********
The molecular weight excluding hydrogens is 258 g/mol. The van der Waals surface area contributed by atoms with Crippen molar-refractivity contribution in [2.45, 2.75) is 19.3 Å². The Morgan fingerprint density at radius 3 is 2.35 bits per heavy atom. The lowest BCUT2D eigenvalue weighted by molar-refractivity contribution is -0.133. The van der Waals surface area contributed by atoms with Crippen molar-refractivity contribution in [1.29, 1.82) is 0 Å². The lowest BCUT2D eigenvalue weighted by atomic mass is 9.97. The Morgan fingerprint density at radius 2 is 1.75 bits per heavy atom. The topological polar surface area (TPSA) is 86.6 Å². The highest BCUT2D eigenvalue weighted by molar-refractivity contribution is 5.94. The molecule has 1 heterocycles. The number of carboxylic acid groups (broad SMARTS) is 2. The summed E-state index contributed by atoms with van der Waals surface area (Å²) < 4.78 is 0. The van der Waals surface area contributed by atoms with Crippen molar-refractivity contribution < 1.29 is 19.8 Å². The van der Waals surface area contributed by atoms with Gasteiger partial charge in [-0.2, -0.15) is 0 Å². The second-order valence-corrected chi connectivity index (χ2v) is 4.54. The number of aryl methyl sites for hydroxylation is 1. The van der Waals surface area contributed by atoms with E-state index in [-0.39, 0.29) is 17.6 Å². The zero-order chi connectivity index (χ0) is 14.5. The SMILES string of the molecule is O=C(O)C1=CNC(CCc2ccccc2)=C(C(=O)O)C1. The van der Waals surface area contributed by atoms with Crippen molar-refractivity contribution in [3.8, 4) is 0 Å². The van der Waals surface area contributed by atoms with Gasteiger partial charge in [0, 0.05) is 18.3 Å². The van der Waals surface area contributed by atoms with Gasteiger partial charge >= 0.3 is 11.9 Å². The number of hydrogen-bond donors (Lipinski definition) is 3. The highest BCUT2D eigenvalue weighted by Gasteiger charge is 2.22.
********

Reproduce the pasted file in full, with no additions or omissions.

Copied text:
The molecular weight excluding hydrogens is 258 g/mol. The van der Waals surface area contributed by atoms with Crippen molar-refractivity contribution in [2.45, 2.75) is 19.3 Å². The Morgan fingerprint density at radius 3 is 2.35 bits per heavy atom. The lowest BCUT2D eigenvalue weighted by molar-refractivity contribution is -0.133. The van der Waals surface area contributed by atoms with Crippen molar-refractivity contribution in [1.29, 1.82) is 0 Å². The lowest BCUT2D eigenvalue weighted by atomic mass is 9.97. The Morgan fingerprint density at radius 2 is 1.75 bits per heavy atom. The topological polar surface area (TPSA) is 86.6 Å². The highest BCUT2D eigenvalue weighted by molar-refractivity contribution is 5.94. The molecule has 1 heterocycles. The number of carboxylic acid groups (broad SMARTS) is 2. The summed E-state index contributed by atoms with van der Waals surface area (Å²) < 4.78 is 0. The van der Waals surface area contributed by atoms with Crippen molar-refractivity contribution < 1.29 is 19.8 Å². The van der Waals surface area contributed by atoms with Gasteiger partial charge in [-0.2, -0.15) is 0 Å². The second-order valence-corrected chi connectivity index (χ2v) is 4.54. The number of aryl methyl sites for hydroxylation is 1. The van der Waals surface area contributed by atoms with E-state index in [-0.39, 0.29) is 17.6 Å². The zero-order chi connectivity index (χ0) is 14.5. The SMILES string of the molecule is O=C(O)C1=CNC(CCc2ccccc2)=C(C(=O)O)C1. The van der Waals surface area contributed by atoms with Crippen molar-refractivity contribution in [3.8, 4) is 0 Å². The van der Waals surface area contributed by atoms with Gasteiger partial charge in [0, 0.05) is 18.3 Å². The van der Waals surface area contributed by atoms with Gasteiger partial charge >= 0.3 is 11.9 Å². The number of hydrogen-bond donors (Lipinski definition) is 3. The highest BCUT2D eigenvalue weighted by Gasteiger charge is 2.22.